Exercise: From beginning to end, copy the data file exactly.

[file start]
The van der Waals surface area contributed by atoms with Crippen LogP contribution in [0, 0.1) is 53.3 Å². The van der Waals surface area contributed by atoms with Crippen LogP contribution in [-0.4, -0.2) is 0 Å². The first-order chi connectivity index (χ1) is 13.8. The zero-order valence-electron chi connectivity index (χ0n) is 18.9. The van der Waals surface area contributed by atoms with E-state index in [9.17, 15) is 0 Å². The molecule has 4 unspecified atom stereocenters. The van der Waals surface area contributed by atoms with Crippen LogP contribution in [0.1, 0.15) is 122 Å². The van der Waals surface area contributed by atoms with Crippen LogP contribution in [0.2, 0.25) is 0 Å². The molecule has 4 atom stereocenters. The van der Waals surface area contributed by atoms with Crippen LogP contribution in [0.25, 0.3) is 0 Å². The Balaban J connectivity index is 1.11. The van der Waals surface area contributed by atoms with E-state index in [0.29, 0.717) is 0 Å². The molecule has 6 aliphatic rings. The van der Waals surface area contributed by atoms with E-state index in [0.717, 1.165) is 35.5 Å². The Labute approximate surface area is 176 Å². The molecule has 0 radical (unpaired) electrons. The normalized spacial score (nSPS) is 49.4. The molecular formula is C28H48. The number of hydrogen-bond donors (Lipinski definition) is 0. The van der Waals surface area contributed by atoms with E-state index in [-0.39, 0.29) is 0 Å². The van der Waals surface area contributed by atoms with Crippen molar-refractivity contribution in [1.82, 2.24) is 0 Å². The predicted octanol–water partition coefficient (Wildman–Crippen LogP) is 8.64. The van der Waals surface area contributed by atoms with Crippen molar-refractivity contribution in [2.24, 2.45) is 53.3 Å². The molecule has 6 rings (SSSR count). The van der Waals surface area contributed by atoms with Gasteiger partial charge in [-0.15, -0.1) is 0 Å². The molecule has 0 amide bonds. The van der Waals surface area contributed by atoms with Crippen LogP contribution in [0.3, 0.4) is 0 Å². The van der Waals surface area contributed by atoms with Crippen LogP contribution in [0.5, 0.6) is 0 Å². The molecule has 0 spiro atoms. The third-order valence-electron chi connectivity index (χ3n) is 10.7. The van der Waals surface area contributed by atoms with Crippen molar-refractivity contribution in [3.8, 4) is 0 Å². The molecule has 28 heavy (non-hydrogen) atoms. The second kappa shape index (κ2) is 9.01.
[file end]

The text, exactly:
The van der Waals surface area contributed by atoms with Crippen LogP contribution in [0, 0.1) is 53.3 Å². The van der Waals surface area contributed by atoms with Crippen LogP contribution in [-0.4, -0.2) is 0 Å². The first-order chi connectivity index (χ1) is 13.8. The zero-order valence-electron chi connectivity index (χ0n) is 18.9. The van der Waals surface area contributed by atoms with E-state index in [9.17, 15) is 0 Å². The molecule has 4 unspecified atom stereocenters. The van der Waals surface area contributed by atoms with Crippen LogP contribution in [0.1, 0.15) is 122 Å². The van der Waals surface area contributed by atoms with Crippen LogP contribution in [0.2, 0.25) is 0 Å². The molecule has 4 atom stereocenters. The van der Waals surface area contributed by atoms with Crippen LogP contribution in [0.25, 0.3) is 0 Å². The Balaban J connectivity index is 1.11. The van der Waals surface area contributed by atoms with E-state index in [0.29, 0.717) is 0 Å². The molecule has 6 aliphatic rings. The van der Waals surface area contributed by atoms with E-state index in [0.717, 1.165) is 35.5 Å². The Labute approximate surface area is 176 Å². The molecule has 0 radical (unpaired) electrons. The normalized spacial score (nSPS) is 49.4. The molecular formula is C28H48. The number of hydrogen-bond donors (Lipinski definition) is 0. The van der Waals surface area contributed by atoms with E-state index in [-0.39, 0.29) is 0 Å². The van der Waals surface area contributed by atoms with Crippen molar-refractivity contribution in [1.82, 2.24) is 0 Å². The predicted octanol–water partition coefficient (Wildman–Crippen LogP) is 8.64. The van der Waals surface area contributed by atoms with Crippen molar-refractivity contribution in [2.24, 2.45) is 53.3 Å². The molecule has 6 rings (SSSR count). The van der Waals surface area contributed by atoms with Gasteiger partial charge in [-0.15, -0.1) is 0 Å². The molecule has 0 amide bonds. The van der Waals surface area contributed by atoms with Crippen LogP contribution in [0.3, 0.4) is 0 Å². The van der Waals surface area contributed by atoms with Crippen LogP contribution in [0.5, 0.6) is 0 Å². The molecule has 0 spiro atoms. The third-order valence-electron chi connectivity index (χ3n) is 10.7. The van der Waals surface area contributed by atoms with Crippen molar-refractivity contribution in [3.8, 4) is 0 Å². The molecule has 28 heavy (non-hydrogen) atoms. The second kappa shape index (κ2) is 9.01.